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Old 26th November 2012
Then you look at the ProTools Thunderbolt Native, which is using the computer's CPU to run all the plugins etc.

In all honesty, dedicated DSP hardware is the wrong route. It would make more sense to be able to slave up a bunch of computer workstations.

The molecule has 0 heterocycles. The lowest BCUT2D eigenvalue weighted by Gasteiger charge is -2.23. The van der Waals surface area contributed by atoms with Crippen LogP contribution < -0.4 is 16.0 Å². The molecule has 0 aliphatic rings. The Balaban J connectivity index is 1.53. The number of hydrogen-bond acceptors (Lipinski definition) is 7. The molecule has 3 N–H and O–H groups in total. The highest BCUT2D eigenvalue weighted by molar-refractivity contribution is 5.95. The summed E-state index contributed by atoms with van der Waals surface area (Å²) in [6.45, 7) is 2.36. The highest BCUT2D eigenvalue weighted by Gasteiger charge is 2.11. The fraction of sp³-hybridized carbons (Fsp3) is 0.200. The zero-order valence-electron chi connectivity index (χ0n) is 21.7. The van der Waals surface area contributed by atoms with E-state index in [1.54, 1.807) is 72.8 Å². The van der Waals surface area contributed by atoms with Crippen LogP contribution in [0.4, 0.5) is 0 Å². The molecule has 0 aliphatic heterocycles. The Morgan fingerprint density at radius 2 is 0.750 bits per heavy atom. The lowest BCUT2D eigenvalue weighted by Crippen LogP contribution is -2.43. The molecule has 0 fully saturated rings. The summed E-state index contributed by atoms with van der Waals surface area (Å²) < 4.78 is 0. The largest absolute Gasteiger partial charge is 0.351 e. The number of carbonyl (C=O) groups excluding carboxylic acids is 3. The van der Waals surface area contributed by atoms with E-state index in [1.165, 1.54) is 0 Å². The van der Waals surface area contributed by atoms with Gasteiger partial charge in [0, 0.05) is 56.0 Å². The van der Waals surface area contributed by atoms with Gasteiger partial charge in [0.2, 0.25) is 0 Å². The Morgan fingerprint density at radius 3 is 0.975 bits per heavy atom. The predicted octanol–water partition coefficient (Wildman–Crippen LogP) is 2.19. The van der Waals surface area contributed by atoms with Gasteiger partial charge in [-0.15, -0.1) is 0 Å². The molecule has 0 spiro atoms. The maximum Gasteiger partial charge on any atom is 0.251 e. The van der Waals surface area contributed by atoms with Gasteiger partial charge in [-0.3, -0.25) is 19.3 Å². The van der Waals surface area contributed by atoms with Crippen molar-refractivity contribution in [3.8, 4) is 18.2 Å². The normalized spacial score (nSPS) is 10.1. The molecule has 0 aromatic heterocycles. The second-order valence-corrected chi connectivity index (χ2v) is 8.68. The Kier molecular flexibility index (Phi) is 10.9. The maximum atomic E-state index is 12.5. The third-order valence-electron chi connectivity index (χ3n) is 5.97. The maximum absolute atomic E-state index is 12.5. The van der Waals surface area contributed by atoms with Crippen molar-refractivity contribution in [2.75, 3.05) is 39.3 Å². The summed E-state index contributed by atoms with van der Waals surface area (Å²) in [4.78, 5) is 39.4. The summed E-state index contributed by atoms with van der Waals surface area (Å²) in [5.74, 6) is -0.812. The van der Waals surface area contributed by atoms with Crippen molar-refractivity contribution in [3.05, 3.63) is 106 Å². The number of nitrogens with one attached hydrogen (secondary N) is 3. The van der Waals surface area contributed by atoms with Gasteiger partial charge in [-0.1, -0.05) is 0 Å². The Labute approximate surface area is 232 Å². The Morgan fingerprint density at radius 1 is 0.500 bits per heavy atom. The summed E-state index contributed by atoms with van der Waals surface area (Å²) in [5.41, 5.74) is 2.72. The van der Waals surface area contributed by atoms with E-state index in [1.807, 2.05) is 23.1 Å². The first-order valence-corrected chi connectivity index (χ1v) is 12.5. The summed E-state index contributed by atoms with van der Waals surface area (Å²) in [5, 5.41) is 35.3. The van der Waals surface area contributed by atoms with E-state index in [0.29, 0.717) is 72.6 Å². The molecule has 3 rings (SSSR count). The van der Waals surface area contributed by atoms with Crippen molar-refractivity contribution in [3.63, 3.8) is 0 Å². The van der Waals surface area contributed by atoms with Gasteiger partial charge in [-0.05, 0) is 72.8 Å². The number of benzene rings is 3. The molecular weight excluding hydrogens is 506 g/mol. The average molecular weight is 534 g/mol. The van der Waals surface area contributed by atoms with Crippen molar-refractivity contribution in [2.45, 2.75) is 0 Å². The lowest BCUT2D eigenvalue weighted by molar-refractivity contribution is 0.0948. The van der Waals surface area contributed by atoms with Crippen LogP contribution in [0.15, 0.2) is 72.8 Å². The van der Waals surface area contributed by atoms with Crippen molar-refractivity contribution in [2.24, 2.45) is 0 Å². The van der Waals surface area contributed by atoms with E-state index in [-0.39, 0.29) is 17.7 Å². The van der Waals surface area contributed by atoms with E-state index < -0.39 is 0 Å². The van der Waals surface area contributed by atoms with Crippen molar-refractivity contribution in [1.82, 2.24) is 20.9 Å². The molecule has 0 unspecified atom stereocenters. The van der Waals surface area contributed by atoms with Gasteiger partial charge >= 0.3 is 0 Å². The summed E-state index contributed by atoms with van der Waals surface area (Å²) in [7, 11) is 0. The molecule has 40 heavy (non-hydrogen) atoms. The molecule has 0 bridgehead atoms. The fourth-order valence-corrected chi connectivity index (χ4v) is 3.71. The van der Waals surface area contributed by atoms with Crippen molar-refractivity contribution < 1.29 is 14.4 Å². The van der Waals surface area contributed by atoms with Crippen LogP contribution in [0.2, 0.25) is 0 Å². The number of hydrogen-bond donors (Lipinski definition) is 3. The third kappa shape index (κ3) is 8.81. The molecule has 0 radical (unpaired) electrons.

If I was designing a DAW from scratch at this point, I'd first start off with the Linux kernel, the type they use for multinodal supercomputers, and build out from there. It wouldn't be an application running on an OS such as Windows, with all that overhead and unreliability, it'd be an embedded system more like RADAR which runs on its own motherboard(s), and hooks into a desktop PC platform. Run just the user interface on one computer, probably running a desktop OS, and do the heavy lifting on a bunch of dedicated motherboards, say 8 tracks per motherboard. The latency could get very low indeed if it was implemented properly, it's the memory management and process switching that tends to produce latency on CPUs, whereas it's possible to tune an OS to be very low latency, as iZ have done in the case of BeOS. One could also tap into the SIMD systems on graphics cards for doing processing tasks.